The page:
Emergency Relief for People and their Pets
The American Veterinary Medical Association has found that about 60 percent of households in America are home to some type of a pet (e.g., cats, dogs, horses). Each of these households has about 2-3 pets in each. So, it is clear that the American people, in large part, are animal owners, and no doubt most of us love these animals as much (or even more!) than we love our human relations.
That said, State Animal Response Teams (SARTs) have begun popping up around the nation. The purpose of these SARTs is that if there is an emergency or natural disaster there will be a plan and a place to take care of all of these beloved animals amidst the shuffle and the chaos.
SARTs have been mandated from the federal government following the devastating Hurricane Katrina because most people were reluctant to part with many of their furry friends. It was so bad in some situations, that people risked life and limb for their pets. There was no mechanism or network set up to deal with the animals, leading to many unnecessary loses of animal life. SARTs are now being developed to prevent this from ever happening again.
There has been talk for a number of years that getting a SART plan together was instrumental in preventing many of the myriad issues that arise when people and their pets are met with an emergency. Now, finally, action is being taken and initiatives implemented.
The Region 2 Team leader, Dr. Christopher Gargamelli in Milford, CT explained that the CT SART is a joint public/private venture with the Connecticut Veterinary Association and the Department of Emergency Management and Homeland Security. This underscores that fact that this endeavor does not have to be entirely government run.
Furthermore, Gargamelli laid out how people's pets would be protected in an emergency, stating that SART would set up its disaster relief tents for pets directly next to the tents for humans, such as a Red Cross shelters. The would make it much easier to take care of people and pets at once.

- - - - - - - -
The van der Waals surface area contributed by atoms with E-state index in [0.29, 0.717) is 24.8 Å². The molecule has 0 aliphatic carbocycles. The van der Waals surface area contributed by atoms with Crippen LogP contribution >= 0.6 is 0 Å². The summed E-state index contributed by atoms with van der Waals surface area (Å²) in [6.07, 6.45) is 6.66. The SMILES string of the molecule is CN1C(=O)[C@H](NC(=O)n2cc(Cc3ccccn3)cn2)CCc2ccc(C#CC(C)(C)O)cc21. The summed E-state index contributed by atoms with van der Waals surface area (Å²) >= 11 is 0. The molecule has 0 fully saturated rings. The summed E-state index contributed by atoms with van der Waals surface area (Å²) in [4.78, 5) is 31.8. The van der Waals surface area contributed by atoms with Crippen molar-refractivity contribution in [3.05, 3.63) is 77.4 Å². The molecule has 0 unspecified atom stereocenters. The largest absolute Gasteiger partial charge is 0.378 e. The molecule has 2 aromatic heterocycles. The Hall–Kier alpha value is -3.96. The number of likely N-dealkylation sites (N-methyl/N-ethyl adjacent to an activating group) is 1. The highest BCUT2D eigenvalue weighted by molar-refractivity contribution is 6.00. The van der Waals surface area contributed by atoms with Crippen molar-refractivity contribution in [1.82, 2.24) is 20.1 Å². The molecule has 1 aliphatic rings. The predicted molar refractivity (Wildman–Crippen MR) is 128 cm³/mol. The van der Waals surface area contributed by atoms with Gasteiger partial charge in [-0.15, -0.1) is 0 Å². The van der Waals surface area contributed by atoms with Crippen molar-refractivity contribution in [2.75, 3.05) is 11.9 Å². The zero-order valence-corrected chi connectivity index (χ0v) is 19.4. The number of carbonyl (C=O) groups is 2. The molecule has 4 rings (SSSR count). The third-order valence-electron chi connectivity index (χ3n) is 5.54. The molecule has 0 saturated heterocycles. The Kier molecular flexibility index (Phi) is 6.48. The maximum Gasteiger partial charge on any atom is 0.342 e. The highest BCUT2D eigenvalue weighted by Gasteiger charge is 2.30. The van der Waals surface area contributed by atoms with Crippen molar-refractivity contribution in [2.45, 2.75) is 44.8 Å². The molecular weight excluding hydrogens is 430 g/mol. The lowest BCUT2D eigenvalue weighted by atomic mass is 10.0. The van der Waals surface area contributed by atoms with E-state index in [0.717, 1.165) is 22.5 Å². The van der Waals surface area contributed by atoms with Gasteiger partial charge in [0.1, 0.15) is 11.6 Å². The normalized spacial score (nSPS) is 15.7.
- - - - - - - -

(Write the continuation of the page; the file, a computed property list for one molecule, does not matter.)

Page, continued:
Additionally, this type of set up is conducive to the plan which outlines that when people arrive at a main disaster relief station they will always have their photo take with their pet(s) during intake. This will ensure that each pet is verifiably linked to their owners, so no matter what happens, when the dust settles, they are back together again.
The CT SART is comprised of experienced veterinarians, knowledgeable animals lovers, and volunteers, many of who are also Animal Control Officers. They are therefore skilled and ready to tackle the many unforeseen challenges that a SART may face, say in a raging flood.
This type of volunteering goes hand-in-hand with the type of work done in animals shelters all around the nation. The idea is to protect and support the many millions of American pets that may have lost their way or be in dire need of a helping hand. All of this is fine and admirable work.
MDM Shelters, a Connecticut portable garage and shelter company has a robust line of disaster relief tents ready to go for SART, and other SART-like programs that are developed around the state and nation. MDM knows that one thing is for sure, being a good citizen involves protecting life within one's home area, whether it be human or canine, and MDM is committees to helping supply those charged with such tasks accomplish their important goals!
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